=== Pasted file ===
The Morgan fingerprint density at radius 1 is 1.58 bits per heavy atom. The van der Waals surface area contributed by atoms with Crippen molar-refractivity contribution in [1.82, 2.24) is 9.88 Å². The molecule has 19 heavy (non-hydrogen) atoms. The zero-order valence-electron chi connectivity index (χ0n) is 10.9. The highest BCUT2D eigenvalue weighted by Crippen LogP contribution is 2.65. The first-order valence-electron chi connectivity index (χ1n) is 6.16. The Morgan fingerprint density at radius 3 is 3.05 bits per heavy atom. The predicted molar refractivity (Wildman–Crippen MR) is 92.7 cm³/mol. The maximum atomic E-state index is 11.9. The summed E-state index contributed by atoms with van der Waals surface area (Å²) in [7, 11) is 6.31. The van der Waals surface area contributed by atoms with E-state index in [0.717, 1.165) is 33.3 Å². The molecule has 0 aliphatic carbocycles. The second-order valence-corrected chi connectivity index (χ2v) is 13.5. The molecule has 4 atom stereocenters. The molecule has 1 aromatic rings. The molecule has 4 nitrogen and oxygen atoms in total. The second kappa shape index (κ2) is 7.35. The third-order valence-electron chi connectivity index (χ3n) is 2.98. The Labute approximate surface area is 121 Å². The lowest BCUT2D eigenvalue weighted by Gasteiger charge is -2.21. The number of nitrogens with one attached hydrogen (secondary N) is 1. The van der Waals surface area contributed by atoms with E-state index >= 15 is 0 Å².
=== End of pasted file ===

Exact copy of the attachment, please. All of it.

The Morgan fingerprint density at radius 1 is 1.58 bits per heavy atom. The van der Waals surface area contributed by atoms with Crippen molar-refractivity contribution in [1.82, 2.24) is 9.88 Å². The molecule has 19 heavy (non-hydrogen) atoms. The zero-order valence-electron chi connectivity index (χ0n) is 10.9. The highest BCUT2D eigenvalue weighted by Crippen LogP contribution is 2.65. The first-order valence-electron chi connectivity index (χ1n) is 6.16. The Morgan fingerprint density at radius 3 is 3.05 bits per heavy atom. The predicted molar refractivity (Wildman–Crippen MR) is 92.7 cm³/mol. The maximum atomic E-state index is 11.9. The summed E-state index contributed by atoms with van der Waals surface area (Å²) in [7, 11) is 6.31. The van der Waals surface area contributed by atoms with E-state index in [0.717, 1.165) is 33.3 Å². The molecule has 0 aliphatic carbocycles. The second-order valence-corrected chi connectivity index (χ2v) is 13.5. The molecule has 4 atom stereocenters. The molecule has 1 aromatic rings. The molecule has 4 nitrogen and oxygen atoms in total. The second kappa shape index (κ2) is 7.35. The third-order valence-electron chi connectivity index (χ3n) is 2.98. The Labute approximate surface area is 121 Å². The lowest BCUT2D eigenvalue weighted by Gasteiger charge is -2.21. The number of nitrogens with one attached hydrogen (secondary N) is 1. The van der Waals surface area contributed by atoms with E-state index >= 15 is 0 Å².